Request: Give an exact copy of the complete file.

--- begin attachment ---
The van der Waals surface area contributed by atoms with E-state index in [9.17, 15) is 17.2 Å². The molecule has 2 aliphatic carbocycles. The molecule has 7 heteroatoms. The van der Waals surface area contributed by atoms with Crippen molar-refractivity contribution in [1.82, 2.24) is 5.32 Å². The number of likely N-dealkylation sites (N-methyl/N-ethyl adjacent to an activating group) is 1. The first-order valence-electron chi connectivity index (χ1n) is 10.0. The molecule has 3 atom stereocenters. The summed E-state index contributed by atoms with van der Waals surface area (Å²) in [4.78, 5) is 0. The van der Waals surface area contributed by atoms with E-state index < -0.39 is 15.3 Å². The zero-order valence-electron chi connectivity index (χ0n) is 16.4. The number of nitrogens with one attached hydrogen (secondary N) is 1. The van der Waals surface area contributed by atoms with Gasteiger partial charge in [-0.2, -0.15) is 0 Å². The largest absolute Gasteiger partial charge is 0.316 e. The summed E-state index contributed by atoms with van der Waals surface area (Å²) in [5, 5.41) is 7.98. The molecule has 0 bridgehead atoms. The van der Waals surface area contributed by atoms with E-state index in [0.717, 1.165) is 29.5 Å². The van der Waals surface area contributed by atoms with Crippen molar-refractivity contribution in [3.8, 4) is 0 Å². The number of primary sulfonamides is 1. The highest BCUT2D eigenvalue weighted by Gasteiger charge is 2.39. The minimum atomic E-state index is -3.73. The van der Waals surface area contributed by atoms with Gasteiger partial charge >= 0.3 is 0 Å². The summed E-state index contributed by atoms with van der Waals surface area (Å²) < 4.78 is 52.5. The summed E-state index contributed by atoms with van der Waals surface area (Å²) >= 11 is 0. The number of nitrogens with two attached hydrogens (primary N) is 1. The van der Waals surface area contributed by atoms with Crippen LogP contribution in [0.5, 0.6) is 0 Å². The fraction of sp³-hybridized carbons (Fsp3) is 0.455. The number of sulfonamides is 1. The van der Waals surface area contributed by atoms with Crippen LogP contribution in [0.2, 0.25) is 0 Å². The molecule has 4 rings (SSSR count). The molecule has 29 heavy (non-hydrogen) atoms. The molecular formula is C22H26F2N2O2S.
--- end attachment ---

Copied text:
The van der Waals surface area contributed by atoms with E-state index in [9.17, 15) is 17.2 Å². The molecule has 2 aliphatic carbocycles. The molecule has 7 heteroatoms. The van der Waals surface area contributed by atoms with Crippen molar-refractivity contribution in [1.82, 2.24) is 5.32 Å². The number of likely N-dealkylation sites (N-methyl/N-ethyl adjacent to an activating group) is 1. The first-order valence-electron chi connectivity index (χ1n) is 10.0. The molecule has 3 atom stereocenters. The summed E-state index contributed by atoms with van der Waals surface area (Å²) in [4.78, 5) is 0. The van der Waals surface area contributed by atoms with E-state index < -0.39 is 15.3 Å². The zero-order valence-electron chi connectivity index (χ0n) is 16.4. The number of nitrogens with one attached hydrogen (secondary N) is 1. The van der Waals surface area contributed by atoms with Gasteiger partial charge in [-0.2, -0.15) is 0 Å². The largest absolute Gasteiger partial charge is 0.316 e. The summed E-state index contributed by atoms with van der Waals surface area (Å²) in [5, 5.41) is 7.98. The molecule has 0 bridgehead atoms. The van der Waals surface area contributed by atoms with E-state index in [0.717, 1.165) is 29.5 Å². The van der Waals surface area contributed by atoms with Crippen molar-refractivity contribution in [3.8, 4) is 0 Å². The number of primary sulfonamides is 1. The highest BCUT2D eigenvalue weighted by Gasteiger charge is 2.39. The minimum atomic E-state index is -3.73. The van der Waals surface area contributed by atoms with Gasteiger partial charge >= 0.3 is 0 Å². The summed E-state index contributed by atoms with van der Waals surface area (Å²) < 4.78 is 52.5. The summed E-state index contributed by atoms with van der Waals surface area (Å²) >= 11 is 0. The number of nitrogens with two attached hydrogens (primary N) is 1. The van der Waals surface area contributed by atoms with Crippen LogP contribution in [0.5, 0.6) is 0 Å². The fraction of sp³-hybridized carbons (Fsp3) is 0.455. The number of sulfonamides is 1. The van der Waals surface area contributed by atoms with Crippen LogP contribution in [0.2, 0.25) is 0 Å². The molecule has 4 rings (SSSR count). The molecule has 29 heavy (non-hydrogen) atoms. The molecular formula is C22H26F2N2O2S.